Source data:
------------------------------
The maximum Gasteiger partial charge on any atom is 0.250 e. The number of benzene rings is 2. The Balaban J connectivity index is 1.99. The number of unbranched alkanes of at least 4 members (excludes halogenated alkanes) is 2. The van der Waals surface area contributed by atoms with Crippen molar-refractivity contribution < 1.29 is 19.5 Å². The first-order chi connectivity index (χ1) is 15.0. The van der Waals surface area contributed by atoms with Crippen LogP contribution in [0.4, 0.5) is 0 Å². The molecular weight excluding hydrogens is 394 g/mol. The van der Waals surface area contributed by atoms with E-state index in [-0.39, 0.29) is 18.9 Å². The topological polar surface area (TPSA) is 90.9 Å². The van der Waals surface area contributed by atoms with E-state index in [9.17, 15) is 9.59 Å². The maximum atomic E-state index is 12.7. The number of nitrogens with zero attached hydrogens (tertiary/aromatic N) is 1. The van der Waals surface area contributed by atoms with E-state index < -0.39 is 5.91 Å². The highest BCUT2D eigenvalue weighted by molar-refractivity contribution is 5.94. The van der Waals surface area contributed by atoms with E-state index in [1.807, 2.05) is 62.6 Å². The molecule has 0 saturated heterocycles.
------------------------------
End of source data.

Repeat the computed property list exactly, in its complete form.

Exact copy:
The maximum Gasteiger partial charge on any atom is 0.250 e. The number of benzene rings is 2. The Balaban J connectivity index is 1.99. The number of unbranched alkanes of at least 4 members (excludes halogenated alkanes) is 2. The van der Waals surface area contributed by atoms with Crippen molar-refractivity contribution < 1.29 is 19.5 Å². The first-order chi connectivity index (χ1) is 15.0. The van der Waals surface area contributed by atoms with Crippen LogP contribution in [0.4, 0.5) is 0 Å². The molecular weight excluding hydrogens is 394 g/mol. The van der Waals surface area contributed by atoms with E-state index in [-0.39, 0.29) is 18.9 Å². The topological polar surface area (TPSA) is 90.9 Å². The van der Waals surface area contributed by atoms with E-state index in [9.17, 15) is 9.59 Å². The maximum atomic E-state index is 12.7. The number of nitrogens with zero attached hydrogens (tertiary/aromatic N) is 1. The van der Waals surface area contributed by atoms with E-state index < -0.39 is 5.91 Å². The highest BCUT2D eigenvalue weighted by molar-refractivity contribution is 5.94. The van der Waals surface area contributed by atoms with E-state index in [1.807, 2.05) is 62.6 Å². The molecule has 0 saturated heterocycles.